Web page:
I saw an experimental automated home on TV that was 100% neural. [...] It was a nice system, but SOOOOOOOOO buggy.
[ ..] Since I database Everything, I may at least start some trending. My approach would be [ ..] to make guesses and when it is right, give itself a cookie so to speak and someday if it has enough cookies maybe I would let it try to create some rules on its own. I really think there are too many variables to do much though.
I think until we have accurate People tracking so the system knows exactly who is exactly where, you just can't build much logic automatically.
So Hult, I checked out your website and remember it from a ways back when I was first ramping up my HA research. So where are you at on it these days? What software are you using? Do you have any occupancy logic?
The basic system architecture is unchanged and consists of three 'realms':
I -- 100% Commercial , 3rd-party-serviceable, infrastructure subsystems (Napco Security, Aprilaire/Enerzone/Statnet HVAC, ethernet network, phone system, cable video system, manual lighting). The practical criteria is that if it breaks, one could call any of many different repair companies to fix it. This is much different than being tied to a particular HA/HT installer IMO.
II -- Custom subsystems using commercial software and firmware but custom rule-making (was CyberHouse, now --> HomeSeer +/- CQS; was X-10, now --> INSTEON; was Elk MM443, now ---> Elk M1G; IR Slinke; X-10 RF; etc). Turning these subsytems off should have no serious effect on home functioning, and they should " do no harm" whether enabled or disabled.
III -- Sandbox: Everything else including Work In Progress, both serious and HomeToys . These are in a sandbox for a reason ;-)
(Replacing X-10 with INSTEON has had the practical effect of moving that part of the lighting subsystem from Category II to Category I because INSTEON wall switches/dimmers are dead-ringers for high-end manual equivalents. They could be abandoned as HA component and still function jist fine as manual without bringing attention to themselves. That can't be said for the X10 WS467's they (mostly) replaced ;-)
I was frustrated by hardware limitations in the "people tracking" function. Although CyberHouse has/had some code that was ahead of its time ( eg Motion Vectors), the hard-wired Napco security system turned out to be too slow in reporting through either the RS-232 port or programmed relays to be useful.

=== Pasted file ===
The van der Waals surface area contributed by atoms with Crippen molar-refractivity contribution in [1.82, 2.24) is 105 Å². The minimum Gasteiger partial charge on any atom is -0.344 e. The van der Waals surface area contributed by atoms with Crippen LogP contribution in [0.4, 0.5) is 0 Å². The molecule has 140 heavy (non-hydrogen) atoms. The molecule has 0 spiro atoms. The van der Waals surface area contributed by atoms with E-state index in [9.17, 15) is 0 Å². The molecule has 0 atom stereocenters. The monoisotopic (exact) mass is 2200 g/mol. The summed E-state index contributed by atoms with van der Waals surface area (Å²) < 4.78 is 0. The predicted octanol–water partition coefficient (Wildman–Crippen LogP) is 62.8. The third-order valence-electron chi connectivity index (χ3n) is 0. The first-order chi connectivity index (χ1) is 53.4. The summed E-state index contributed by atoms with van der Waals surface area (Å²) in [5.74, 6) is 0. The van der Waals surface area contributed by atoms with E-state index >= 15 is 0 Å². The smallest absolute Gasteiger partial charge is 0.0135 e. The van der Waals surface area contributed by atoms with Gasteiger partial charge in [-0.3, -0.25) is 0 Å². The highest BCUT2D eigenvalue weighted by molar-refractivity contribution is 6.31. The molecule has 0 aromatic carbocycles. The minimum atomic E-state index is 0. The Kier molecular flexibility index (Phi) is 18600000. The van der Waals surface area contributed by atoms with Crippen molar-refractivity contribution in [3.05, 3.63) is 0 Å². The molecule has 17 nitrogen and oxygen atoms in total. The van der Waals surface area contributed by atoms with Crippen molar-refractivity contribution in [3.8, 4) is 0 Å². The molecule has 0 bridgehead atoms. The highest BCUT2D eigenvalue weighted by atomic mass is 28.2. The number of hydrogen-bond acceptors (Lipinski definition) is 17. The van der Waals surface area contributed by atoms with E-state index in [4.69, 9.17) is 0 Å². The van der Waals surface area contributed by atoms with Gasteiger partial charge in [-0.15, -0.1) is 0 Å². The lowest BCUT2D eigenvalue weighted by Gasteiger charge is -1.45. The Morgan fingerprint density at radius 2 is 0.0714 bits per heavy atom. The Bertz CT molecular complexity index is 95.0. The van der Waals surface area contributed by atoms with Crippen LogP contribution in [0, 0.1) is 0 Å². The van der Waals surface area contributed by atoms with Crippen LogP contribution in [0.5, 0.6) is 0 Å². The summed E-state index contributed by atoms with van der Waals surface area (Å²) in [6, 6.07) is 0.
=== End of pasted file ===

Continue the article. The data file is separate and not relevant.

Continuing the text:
One 'fix" would be to use the Elk M1G for a category II occupancy subsystem completely independent of the NAPCO and I've purchased one for that and other applications.
A splendid platform for the Realm III aka Sandbox is National Instruments' www.ni.com both LabView and Visual Studio . I plan to spring for Visual Studio 8.x because I have some non-HA (earth science) applications for it too. NI has robust hardware and software DAQ, real-time and DB presentation, deterministic and stochastic analysis tools with robotics and AI (which NI thinks stands for Automatic Inspection ;-) functions/extensibility that would take lifetimes to duplicate even poorly.
The homebrew ActiveKnob motorized potentiometer lighting system is progressing nicely. It has been fun , and now satisfying, partly owing to the advent/availability of inexpensive and technically manageable tools for microcontroller programming and PCB construction. The motor controller smarts migrated from PC-based to a very small on-motor PCB using AVR ATTiny MCU's.
I'm jist about ready to let loose/post with several more PCBs including THOL ( Temperature Humidity Occupancy and Lighting) sensor boards with redundant, conditioned 1-wire and 0-10vdc outputs, interface boards , potentiometer-mounted controller , battery-backed system power supplies and maybe, some initial AVR BASCOM code.
The PCBs can (mostly) be made and modified with the free version of Eagle PCB software www.cadsoft.de and the AVRs programmed ( mostly) with the free version of BASCOM www.mcselec.com
www.NeuralHome.com .org .net .info .biz